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Thursday, August 15, 2019

'A Constant Hum' by Alice Bishop

From the BLURB:

It’ll all be okay, my mother said, and I remember the way her familiar face scrunched, afterwards – reflected back at me, in the fogged bathroom mirror, when she thought I couldn’t see. 

Before the fire – before the front of flames roars over the hills—the ridge is thick with gums. After the fire, all the birds have gone. There is only ash and melted metal, the blackened husks of cars. And the lost people: on the TV news in borrowed clothes, in temporary accommodation on the outskirts of the city, or remembered in small offerings outside the town hall. 

A Constant Hum grapples with the aftermath of bushfire with an eye for the telling detail. Some of these stories cut to the bone; others are empathetic tales of survival, even hope. All are gripping and stunningly written, heralding the arrival of a vital new voice in Australian fiction.

Well, that was a feast made from grief and completely, hauntingly, divine. ‘A Constant Hum’ by Alice Bishop is a Short Story Collection based on the aftermath of the 2009 Black Saturday bushfires.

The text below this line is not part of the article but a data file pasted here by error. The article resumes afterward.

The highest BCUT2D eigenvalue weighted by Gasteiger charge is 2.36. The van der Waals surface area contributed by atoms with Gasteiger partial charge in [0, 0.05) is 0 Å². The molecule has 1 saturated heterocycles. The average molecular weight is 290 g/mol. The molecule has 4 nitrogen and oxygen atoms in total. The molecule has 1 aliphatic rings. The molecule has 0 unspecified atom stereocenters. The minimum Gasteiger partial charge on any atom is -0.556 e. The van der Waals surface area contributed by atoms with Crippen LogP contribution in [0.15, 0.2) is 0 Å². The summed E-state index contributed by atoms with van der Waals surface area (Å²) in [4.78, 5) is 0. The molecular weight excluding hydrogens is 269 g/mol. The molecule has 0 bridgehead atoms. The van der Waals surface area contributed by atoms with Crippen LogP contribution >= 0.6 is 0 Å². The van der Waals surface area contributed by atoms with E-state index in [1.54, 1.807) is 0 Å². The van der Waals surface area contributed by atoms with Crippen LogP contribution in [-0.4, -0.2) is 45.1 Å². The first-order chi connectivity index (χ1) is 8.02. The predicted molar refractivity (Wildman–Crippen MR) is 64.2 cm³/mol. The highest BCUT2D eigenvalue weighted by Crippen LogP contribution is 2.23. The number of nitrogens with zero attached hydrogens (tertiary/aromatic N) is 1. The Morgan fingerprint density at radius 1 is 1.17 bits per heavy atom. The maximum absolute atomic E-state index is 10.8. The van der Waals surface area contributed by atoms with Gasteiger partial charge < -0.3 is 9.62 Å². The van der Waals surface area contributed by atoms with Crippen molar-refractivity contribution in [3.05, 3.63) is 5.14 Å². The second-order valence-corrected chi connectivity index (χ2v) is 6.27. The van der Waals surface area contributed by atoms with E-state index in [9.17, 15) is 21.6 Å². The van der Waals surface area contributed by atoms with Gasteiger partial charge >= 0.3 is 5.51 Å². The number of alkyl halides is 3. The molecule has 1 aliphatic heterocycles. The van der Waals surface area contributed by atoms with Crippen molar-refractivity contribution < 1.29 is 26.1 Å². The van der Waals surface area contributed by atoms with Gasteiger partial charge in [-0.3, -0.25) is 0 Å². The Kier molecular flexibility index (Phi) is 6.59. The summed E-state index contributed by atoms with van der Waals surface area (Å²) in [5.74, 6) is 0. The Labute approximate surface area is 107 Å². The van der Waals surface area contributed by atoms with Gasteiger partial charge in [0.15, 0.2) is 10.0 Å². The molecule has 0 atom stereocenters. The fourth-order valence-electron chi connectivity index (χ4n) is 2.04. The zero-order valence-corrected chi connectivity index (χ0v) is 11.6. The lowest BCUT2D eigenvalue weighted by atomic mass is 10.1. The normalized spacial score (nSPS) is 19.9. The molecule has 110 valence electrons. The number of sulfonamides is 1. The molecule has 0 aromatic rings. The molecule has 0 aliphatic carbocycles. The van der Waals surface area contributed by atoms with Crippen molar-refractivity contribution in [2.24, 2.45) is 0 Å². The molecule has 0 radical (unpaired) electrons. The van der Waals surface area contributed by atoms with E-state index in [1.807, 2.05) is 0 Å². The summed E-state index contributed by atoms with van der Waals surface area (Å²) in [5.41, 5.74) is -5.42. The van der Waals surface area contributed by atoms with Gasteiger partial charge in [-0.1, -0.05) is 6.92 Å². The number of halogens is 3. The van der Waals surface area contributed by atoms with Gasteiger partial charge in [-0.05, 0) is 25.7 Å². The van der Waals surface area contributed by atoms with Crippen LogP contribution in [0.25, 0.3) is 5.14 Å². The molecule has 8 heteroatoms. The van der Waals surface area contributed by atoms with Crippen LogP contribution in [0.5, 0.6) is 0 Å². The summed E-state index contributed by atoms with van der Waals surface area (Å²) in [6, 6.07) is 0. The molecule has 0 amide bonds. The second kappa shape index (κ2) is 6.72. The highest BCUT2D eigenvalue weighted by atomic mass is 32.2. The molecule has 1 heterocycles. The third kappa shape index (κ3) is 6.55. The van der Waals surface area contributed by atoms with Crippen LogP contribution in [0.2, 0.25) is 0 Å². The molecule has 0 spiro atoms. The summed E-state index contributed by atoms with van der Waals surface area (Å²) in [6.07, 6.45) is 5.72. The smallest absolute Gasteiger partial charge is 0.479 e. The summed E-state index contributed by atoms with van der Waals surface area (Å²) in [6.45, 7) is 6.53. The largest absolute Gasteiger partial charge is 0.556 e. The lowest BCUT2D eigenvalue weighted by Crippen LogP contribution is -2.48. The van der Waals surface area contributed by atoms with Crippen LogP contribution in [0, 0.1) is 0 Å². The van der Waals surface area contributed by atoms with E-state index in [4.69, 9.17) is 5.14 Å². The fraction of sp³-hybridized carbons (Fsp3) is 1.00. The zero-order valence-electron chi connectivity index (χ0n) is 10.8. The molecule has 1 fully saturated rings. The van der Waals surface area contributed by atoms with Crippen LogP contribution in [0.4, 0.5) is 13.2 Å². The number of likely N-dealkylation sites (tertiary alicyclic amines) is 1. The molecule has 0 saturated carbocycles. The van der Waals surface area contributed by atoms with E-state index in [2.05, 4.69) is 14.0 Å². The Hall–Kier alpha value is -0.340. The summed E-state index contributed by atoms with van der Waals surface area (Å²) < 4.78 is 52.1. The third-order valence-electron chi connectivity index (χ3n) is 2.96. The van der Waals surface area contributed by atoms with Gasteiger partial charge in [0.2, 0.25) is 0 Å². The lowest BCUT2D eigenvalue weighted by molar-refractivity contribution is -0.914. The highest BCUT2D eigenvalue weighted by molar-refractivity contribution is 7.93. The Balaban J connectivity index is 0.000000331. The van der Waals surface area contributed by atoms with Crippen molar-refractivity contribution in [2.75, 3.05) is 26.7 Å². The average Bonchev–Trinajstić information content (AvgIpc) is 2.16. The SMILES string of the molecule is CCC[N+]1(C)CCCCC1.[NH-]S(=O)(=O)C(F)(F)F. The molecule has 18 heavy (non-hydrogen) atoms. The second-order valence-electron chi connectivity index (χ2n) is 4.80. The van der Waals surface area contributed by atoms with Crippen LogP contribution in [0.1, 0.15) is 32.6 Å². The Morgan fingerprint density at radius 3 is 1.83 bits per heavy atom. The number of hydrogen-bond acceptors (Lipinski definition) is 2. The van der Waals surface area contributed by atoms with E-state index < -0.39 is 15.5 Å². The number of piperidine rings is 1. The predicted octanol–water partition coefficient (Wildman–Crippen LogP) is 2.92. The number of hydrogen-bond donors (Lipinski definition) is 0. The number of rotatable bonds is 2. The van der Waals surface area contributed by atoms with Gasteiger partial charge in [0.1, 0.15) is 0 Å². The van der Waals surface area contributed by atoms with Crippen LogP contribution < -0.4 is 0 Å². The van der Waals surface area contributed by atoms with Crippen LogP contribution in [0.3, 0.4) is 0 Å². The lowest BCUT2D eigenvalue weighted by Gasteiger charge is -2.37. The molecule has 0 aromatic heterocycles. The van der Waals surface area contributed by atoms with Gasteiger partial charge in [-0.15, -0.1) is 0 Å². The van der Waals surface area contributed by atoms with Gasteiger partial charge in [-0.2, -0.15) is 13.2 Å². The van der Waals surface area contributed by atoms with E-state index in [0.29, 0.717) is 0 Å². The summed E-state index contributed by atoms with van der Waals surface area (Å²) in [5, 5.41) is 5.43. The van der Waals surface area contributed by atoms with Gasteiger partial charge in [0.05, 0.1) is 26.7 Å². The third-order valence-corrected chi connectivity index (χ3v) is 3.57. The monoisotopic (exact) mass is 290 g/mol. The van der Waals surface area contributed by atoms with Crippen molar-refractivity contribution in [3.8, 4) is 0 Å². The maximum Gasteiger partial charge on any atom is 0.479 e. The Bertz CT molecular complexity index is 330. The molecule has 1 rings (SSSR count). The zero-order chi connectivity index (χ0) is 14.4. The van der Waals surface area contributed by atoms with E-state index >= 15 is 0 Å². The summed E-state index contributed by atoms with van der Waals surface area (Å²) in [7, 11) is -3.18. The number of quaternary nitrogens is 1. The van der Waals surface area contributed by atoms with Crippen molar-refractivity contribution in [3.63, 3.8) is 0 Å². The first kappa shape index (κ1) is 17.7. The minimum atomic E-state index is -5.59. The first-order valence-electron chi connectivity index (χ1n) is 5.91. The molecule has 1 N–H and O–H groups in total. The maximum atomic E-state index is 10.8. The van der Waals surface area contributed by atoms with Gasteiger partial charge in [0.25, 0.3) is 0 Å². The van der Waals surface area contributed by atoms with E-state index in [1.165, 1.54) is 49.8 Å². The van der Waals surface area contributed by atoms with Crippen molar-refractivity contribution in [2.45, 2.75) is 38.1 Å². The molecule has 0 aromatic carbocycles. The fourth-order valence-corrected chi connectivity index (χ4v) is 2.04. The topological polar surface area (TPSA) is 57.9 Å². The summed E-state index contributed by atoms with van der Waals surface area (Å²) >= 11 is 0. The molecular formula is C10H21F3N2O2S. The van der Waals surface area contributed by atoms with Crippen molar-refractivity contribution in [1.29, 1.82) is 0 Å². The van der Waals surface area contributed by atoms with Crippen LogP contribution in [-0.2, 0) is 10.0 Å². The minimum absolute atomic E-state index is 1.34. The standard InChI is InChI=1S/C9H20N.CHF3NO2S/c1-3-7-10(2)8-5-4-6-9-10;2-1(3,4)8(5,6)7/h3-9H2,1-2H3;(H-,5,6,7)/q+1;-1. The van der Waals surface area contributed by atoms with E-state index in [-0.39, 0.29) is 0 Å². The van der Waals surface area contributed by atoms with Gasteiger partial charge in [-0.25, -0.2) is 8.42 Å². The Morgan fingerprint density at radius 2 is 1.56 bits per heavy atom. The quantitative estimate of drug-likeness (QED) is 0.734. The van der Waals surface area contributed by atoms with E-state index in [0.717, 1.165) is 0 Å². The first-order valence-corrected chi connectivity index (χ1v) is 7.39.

It features a variation of viewpoints and Short Story forms - everything from minisagas to microfiction, and microstory (of only a few words) interspersed with flash fiction and longer form short stories too. 

There were still reports, years later, of the horses that night: their coats matted and sweet from sweat in smoke-blurred headlights.  

The pace of them - longer and short form one after the other - makes it read like the waves and stages of grief. And sometimes we get the barest hint of an aspect of the tragedy, like it’s all we can handle of the whole. One line a character utters in a story hints at these fleeting moments: ‘It’s okay, Haze, sometimes things just disappear.’ 

It’s stunning, and unsurprising that Bishop herself grew up in Christmas Hills - one town devastated by the fires. This collection feels both assured and vulnerable, a hard and hurting reading but necessary and so very, very fulfilling. I loved it.

It’s also worth reading her acknowledgments at the back - and the very end, where Bishop lists all the places where many of the stories were previously published or recognised: journals and magazines, websites, and short story prizes ... it highlights how long Bishop has been writing and finessing this collection, and it’s proof-positive that building a writing resume (particularly of your short-story work) is well worth doing. It takes time, but the best things often do.


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